California Congressman Doug La Malfa must have read Mary Maples Dodge’s 1865 children’s book about a Dutch boy named Hans Brinker who saves his country by plugging up a leaking dike in Holland with his finger.
La Malfa (R-Chico) has been a strident long-standing opponent of a plan to remove four dams on the Klamath River in Northern California owned by billionaire Warren Buffett’s Pacificorp. The plan calls for the demolition of the dams and management of the watershed lands by the non-profit Klamath River Renewal Corporation (KRRC). La Malfa calls the KRRC a “shell corporation” for the Karuk and Yurok Indian tribes who have no experience or capacity to handle the immense legal liabilities of such a project.
The location of the four dams straddle the Oregon-California border.
On July 16, the Federal Energy Regulatory Commission (FERC) that oversees hydropower dams, ruled that the KRRC had insufficient finances and experience to be able to solely undertake such a risky project. La Malfa issued the following statement on FERC’s ruling:
“The Commission’s Order today reinforces what I have been saying since KRRC’s inception: KRRC is incapable of handling any hydropower project. Rather, KRRC is nothing more than a shell corporation created for California, Oregon, and other supporters of dam removal to avoid liability and leave local communities to clean up the mess they would create. I am happy to see that FERC agreed with the many issues I, and other stakeholders, brought to their attention. It would have set a dangerous precedent to give a shell cooperation sole liability for the immense damage to the environment and local economy that this project would create. Smaller dam removal projects have faced significantly higher costs than originally estimated and this project has made the same failed assumptions. This Order clears the way to stop this terrible project without wasting more of California taxpayer funds or Oregon ratepayer dollars. PacifiCorp should instead pursue relicensing of all four Klamath dams, ensuring the Basin continues to receive ample carbon free, clean power for years to come.”
Dam Removal Scheme
During the Obama administration’s control of FERC, environmentalists were successful in demanding that Buffett install $450 million of “fish ladders” on his four dams in a sort of retroactive environmental mitigation. Buffett made it clear that the $450 million exceeded the operational revenues of the hydropower facilities on the dams. He, thus, decided he would capitulate to the dam removal plan under the condition he would not be liable for any flooding or environmental lawsuits involved from demolishing the dams.
Pacificorp agreed to throw in $184 million from its Oregon hydropower customer surcharge and $16 million from its California surcharge for removal costs. Additionally, $250 million from a water bond would be used from the State of California. But this would barely cover demolition costs while the huge liabilities from flooding or environmental damage lawsuits would be borne by KRRC. The KRRC is a shell corporation for Indian tribes and commercial fishing special interest groups of the Democrat Party. Dam removal was sold to the public as a way to restore river habitat, salmon population and commercial fishing on the Klamath River.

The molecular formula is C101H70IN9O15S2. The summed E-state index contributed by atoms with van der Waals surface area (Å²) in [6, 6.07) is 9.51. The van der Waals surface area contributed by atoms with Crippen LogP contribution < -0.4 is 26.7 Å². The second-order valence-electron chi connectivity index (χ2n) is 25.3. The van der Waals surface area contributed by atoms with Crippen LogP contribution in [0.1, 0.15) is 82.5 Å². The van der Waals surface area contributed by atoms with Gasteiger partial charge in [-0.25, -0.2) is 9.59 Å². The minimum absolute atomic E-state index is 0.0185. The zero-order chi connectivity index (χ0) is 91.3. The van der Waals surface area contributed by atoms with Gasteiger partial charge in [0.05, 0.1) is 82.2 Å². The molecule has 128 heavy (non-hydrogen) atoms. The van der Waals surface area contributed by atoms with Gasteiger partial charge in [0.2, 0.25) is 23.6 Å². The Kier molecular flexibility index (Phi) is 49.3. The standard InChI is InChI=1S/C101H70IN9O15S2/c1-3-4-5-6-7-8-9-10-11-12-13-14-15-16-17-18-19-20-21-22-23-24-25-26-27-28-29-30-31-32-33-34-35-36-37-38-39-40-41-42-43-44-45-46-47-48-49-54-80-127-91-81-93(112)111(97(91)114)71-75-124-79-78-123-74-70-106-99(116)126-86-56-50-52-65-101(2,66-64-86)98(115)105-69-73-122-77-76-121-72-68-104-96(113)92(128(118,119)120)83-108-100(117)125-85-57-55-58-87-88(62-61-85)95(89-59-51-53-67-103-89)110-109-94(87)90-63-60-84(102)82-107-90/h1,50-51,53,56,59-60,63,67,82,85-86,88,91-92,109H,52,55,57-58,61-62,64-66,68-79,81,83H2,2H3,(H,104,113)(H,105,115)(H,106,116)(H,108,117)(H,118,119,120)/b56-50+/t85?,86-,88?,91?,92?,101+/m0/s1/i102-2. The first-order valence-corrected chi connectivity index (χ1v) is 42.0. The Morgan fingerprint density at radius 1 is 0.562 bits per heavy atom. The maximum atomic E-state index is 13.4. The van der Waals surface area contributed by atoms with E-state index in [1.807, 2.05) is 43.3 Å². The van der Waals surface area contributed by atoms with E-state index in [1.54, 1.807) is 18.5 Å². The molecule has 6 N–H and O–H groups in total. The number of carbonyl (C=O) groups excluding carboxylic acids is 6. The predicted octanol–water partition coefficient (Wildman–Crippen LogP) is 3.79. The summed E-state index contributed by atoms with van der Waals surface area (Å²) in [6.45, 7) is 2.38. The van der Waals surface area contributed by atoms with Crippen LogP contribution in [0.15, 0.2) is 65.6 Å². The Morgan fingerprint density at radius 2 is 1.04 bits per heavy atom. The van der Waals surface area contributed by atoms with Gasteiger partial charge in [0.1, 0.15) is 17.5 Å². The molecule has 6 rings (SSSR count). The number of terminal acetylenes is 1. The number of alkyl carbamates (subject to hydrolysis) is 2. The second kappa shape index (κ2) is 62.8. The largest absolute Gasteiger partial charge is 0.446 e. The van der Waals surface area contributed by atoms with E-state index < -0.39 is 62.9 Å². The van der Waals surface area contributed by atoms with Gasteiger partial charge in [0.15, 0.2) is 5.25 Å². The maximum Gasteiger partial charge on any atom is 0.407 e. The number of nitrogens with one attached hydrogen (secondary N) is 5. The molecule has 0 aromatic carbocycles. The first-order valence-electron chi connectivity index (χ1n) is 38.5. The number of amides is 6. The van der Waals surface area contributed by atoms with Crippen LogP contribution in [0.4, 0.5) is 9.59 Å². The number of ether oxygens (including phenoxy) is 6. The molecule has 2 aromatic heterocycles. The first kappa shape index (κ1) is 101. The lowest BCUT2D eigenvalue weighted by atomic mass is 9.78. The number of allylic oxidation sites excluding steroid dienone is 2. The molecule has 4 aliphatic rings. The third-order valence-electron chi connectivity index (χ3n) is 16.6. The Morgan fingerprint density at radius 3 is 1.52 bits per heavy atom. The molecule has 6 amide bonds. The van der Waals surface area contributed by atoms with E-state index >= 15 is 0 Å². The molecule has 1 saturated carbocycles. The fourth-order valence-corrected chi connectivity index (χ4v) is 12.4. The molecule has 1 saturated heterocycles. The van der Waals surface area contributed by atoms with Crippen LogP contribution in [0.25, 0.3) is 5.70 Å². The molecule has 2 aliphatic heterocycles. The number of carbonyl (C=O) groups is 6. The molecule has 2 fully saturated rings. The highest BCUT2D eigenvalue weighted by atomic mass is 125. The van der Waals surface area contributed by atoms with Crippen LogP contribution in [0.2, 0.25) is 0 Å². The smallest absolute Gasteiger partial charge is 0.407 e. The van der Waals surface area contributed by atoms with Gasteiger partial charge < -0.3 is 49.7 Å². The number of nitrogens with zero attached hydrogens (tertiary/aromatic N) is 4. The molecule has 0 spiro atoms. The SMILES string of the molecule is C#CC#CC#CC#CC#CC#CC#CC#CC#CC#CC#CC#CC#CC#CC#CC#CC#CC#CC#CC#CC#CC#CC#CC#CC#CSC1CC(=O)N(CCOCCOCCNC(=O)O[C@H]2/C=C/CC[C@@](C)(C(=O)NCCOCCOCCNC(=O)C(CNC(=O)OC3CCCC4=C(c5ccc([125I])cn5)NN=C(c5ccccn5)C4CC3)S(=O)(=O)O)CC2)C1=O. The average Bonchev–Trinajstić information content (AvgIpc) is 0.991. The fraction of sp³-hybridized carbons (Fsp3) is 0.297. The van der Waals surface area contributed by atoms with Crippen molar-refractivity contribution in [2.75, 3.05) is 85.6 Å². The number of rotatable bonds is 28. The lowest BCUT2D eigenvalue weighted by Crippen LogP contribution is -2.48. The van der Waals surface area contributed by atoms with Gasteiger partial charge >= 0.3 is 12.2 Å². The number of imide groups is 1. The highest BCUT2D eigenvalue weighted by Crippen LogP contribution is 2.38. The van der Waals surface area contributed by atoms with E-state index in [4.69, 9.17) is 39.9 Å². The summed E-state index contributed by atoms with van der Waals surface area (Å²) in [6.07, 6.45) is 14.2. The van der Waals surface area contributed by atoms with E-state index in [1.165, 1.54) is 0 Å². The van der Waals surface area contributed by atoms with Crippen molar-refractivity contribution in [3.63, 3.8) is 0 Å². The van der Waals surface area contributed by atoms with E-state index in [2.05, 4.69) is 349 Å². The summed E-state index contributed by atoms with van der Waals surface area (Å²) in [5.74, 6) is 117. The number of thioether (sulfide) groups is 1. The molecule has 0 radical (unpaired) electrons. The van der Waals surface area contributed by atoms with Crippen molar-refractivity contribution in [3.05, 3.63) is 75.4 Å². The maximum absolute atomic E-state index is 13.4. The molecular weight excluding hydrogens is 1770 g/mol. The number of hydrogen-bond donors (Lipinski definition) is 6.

Environmentalists claim the dams don’t produce much hydropower, do not offer flood control, and fish improvement upgrades would be economically infeasible. But, in the 1950’s, the City of Los Angeles had planned the Ah Pah Dam on the Klamath river to convey water to Southern California. Instead, they decided to get water from the Colorado River. The Klamath is the second largest river by volume in the state and almost the same capacity as the Colorado River. This alone should refute environmentalist’s claims that new dams would not solve California’s water needs.
FERC’s recent decision deals only with the transfer of the hydropower license not dam removal, which will be decided at a later date. There is reportedly no environmental clearances for removal of the dams as yet. Buffett’s dams were purchased in 2005 for $9.4 million, based solely on the value of hydropower, but would have been conveyed to the non-profit KRRC as a gift without requiring fair market value.
The proposed dam removal project does not address what to do with the $4.5 billion cost to remove 20 million acre-feet of sediment behind the dams. To allow the sediment to flow downstream would cause catastrophic environmental and wildlife damage. This does not include the inestimable liability cost to remove the agricultural toxins in that sediment.
Ironically, in 2019, a federal court granted Klamath Basin tribes senior water rights in what would apparently be contaminated water after the dams would be removed.
Despite the catastrophic environmental damages that would result from dam removals, politicians and the media have been heralding that the project was a done deal. In 2016, Gov. Jerry Brown stated:
“This is a good exercise of humankind correcting some of the mistakes that it’s made in the past,” Brown said while speaking on restoring the quality of the river. —… Now, putting it back together with science, with skill, with engineering, with a sense of beauty and sense of respect and obligation to the land that we’ve been given and the people that have taken care of it for so long — that’s a very profound challenge.“… We’re starting to get it right after so many years of getting it wrong,” Brown continued.”
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